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  • April 07, 2020

    Is the DNR’s Secretarial Review of Final Agency Decisions Valid?

    Wis. Admin. Code § NR 2.20 is not a new rule, and its validity has been challenged before. U.W. law student Hannah S. Richerson discusses why the issue bears repeating.

    Hannah S. Richerson

    Wis. Admin. Code NR § 2.20 is not a new rule – it was first published in 1976 – and its validity has been challenged before.1

    Administrative agencies have the powers delegated to them by the Wisconsin Legislature,2 and may only promulgate administrative rules that are authorized by statute.3 The Legislature has only authorized three methods by which an agency may decide contested cases under Wis. Stat. section 227.46:

    • direct that the hearing examiner's decision be the agency's final decision;

    • direct that the record be certified to it without an intervening proposed decision; or

    • direct that the procedure of Wis. Stat. section 227.46(2) is followed, which provides for a proposed decision by a hearing examiner preceding a decision by agency officials.

    But NR 2.20 provides review of a final decision from a contested case hearing by the DNR Secretary or Secretary’s designee, which adds a fourth method.

    Wis. Stat. chapter 227 provides the statutory framework for an agency’s authority in deciding contested case hearings. It does not include any provisions that authorize the DNR to promulgate or enforce an administrative rule that allows the DNR Secretary or Secretary’s designee to review or reverse the final order and decision of an administrative law judge after a contested case hearing, which is what NR 2.20 permits.

    Chapter 227 does authorize review of select hearing examiner findings and conclusions, but only those decisions that are proposed, not final.4

    Hannah S. Richerson Hannah S. Richerson, U.W. Law School class of 2023, is a dual Ph.D./J.D. student studying environmental science, toxicology, and law.

    Wis. Stat. section 227.43(1)(b) also authorizes both a hearing examiner and the DNR Secretary or Secretary’s designee to conduct contested case hearings, but the language is clear that it is either the hearing examiner or the Secretary, not the hearing examiner and the Secretary:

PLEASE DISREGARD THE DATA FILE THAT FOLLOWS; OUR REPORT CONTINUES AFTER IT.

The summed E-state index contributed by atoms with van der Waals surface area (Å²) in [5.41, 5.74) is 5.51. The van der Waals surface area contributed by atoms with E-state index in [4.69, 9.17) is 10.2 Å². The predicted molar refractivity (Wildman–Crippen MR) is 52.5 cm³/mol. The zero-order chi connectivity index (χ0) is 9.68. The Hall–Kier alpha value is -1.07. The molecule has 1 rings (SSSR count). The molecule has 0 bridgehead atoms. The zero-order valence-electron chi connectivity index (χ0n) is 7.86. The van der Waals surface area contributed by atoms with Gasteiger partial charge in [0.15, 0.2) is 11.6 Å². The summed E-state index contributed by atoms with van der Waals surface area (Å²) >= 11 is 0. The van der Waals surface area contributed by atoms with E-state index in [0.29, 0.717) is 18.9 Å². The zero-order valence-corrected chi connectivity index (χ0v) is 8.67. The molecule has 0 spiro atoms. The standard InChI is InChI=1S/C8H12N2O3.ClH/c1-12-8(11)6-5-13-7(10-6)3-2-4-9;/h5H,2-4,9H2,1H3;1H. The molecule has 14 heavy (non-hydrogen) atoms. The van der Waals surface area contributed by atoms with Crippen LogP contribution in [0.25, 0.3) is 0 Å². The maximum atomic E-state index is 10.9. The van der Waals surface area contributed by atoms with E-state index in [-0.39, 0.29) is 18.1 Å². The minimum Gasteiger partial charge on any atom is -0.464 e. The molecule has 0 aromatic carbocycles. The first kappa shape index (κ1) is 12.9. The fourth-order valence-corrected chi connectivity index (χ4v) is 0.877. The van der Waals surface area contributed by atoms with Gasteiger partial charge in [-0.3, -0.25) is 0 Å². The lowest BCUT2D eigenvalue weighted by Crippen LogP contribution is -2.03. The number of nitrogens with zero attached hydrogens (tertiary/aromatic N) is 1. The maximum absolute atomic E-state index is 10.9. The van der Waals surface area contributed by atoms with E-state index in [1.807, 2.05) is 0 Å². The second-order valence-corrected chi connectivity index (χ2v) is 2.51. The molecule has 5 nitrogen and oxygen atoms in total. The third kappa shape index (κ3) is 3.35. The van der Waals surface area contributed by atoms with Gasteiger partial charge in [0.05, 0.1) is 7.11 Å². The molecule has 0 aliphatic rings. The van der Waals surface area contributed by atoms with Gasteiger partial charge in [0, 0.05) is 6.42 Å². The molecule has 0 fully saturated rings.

The administrator of the division of hearings and appeals in the department of administration shall: (b) Assign a hearing examiner to preside over any hearing of a contested case which is required to be conducted by the department of natural resources and which is not conducted by the secretary of natural resources (emphasis added).

    In addition to exceeding the DNR’s authority granted under the governing statutes, NR 2.20 is unnecessary and undermining, as Wis. Stat. section 281.36(3q)(h)2 already provides an avenue to seek reversal of the final decision of a hearing examiner through judicial review.

    Furthermore, had the Legislature intended secretarial authority to overturn a decision of a hearing examiner, would they have provided an explicit method for the DNR to seek judicial review, as in Wis. Stat. section 227.46(8)? Is there a reason the DNR would have made the hearing examiner decision the final decision of the DNR, pursuant to Wis. Admin. Code NR § 2.155, if the Secretary could set aside the decision? If the Secretary had this authority, it would need to be conferred by statute, and it does not appear it has been.


    1 The public intervenor challenged the rule, but the case was overruled when the Supreme Court concluded the public intervenor lacked standing; the court did not reach the issue of the validity of NR 2.20. State Public Intervenor v. Wis. Dep’t of Nat. Res., 177 Wis. 2d 666, 670, 503 N.W.2d 305 (Ct. App. 1993), overruled on other grounds by 184 Wis. 2d 407, 515 N.W.2d 897 (1994).

    2 Wis. Citizens Concerned for Cranes & Doves v. Wis. Dep't of Nat. Res., 2004 WI 40, ¶14, 270 Wis. 2d 318, 677 N.W.2d 612.

    3 Wis. Stat. § 227.11(2)(a).

    4 Wis. Stat. §§ 227.46(3)(c), 227.46(2).

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    Disclaimer: Views presented in blog posts are those of the blog post authors, not necessarily those of the Section or the State Bar of Wisconsin. Due to the rapidly changing nature of law and our reliance on information provided by outside sources, the State Bar of Wisconsin makes no warranty or guarantee concerning the accuracy or completeness of this content.

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